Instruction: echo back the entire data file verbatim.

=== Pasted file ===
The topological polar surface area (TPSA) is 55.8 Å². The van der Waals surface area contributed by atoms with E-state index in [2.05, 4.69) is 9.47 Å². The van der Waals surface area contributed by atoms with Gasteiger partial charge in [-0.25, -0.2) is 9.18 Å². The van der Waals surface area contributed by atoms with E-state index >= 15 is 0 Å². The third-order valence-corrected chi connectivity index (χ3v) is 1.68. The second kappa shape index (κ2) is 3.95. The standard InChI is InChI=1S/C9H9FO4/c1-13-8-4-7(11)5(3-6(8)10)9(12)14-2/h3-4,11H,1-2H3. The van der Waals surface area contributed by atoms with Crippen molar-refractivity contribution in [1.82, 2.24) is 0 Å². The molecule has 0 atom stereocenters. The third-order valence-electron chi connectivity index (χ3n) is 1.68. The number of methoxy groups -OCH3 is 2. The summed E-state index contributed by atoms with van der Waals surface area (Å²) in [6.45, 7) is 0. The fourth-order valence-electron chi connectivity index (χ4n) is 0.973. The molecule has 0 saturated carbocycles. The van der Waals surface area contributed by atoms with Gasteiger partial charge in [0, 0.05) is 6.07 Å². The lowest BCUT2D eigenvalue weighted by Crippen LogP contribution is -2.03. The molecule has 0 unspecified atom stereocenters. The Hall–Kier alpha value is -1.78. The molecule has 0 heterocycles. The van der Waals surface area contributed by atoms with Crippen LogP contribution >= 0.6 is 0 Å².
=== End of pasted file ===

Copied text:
The topological polar surface area (TPSA) is 55.8 Å². The van der Waals surface area contributed by atoms with E-state index in [2.05, 4.69) is 9.47 Å². The van der Waals surface area contributed by atoms with Gasteiger partial charge in [-0.25, -0.2) is 9.18 Å². The van der Waals surface area contributed by atoms with E-state index >= 15 is 0 Å². The third-order valence-corrected chi connectivity index (χ3v) is 1.68. The second kappa shape index (κ2) is 3.95. The standard InChI is InChI=1S/C9H9FO4/c1-13-8-4-7(11)5(3-6(8)10)9(12)14-2/h3-4,11H,1-2H3. The van der Waals surface area contributed by atoms with Crippen molar-refractivity contribution in [1.82, 2.24) is 0 Å². The molecule has 0 atom stereocenters. The third-order valence-electron chi connectivity index (χ3n) is 1.68. The number of methoxy groups -OCH3 is 2. The summed E-state index contributed by atoms with van der Waals surface area (Å²) in [6.45, 7) is 0. The fourth-order valence-electron chi connectivity index (χ4n) is 0.973. The molecule has 0 saturated carbocycles. The van der Waals surface area contributed by atoms with Gasteiger partial charge in [0, 0.05) is 6.07 Å². The lowest BCUT2D eigenvalue weighted by Crippen LogP contribution is -2.03. The molecule has 0 unspecified atom stereocenters. The Hall–Kier alpha value is -1.78. The molecule has 0 heterocycles. The van der Waals surface area contributed by atoms with Crippen LogP contribution >= 0.6 is 0 Å².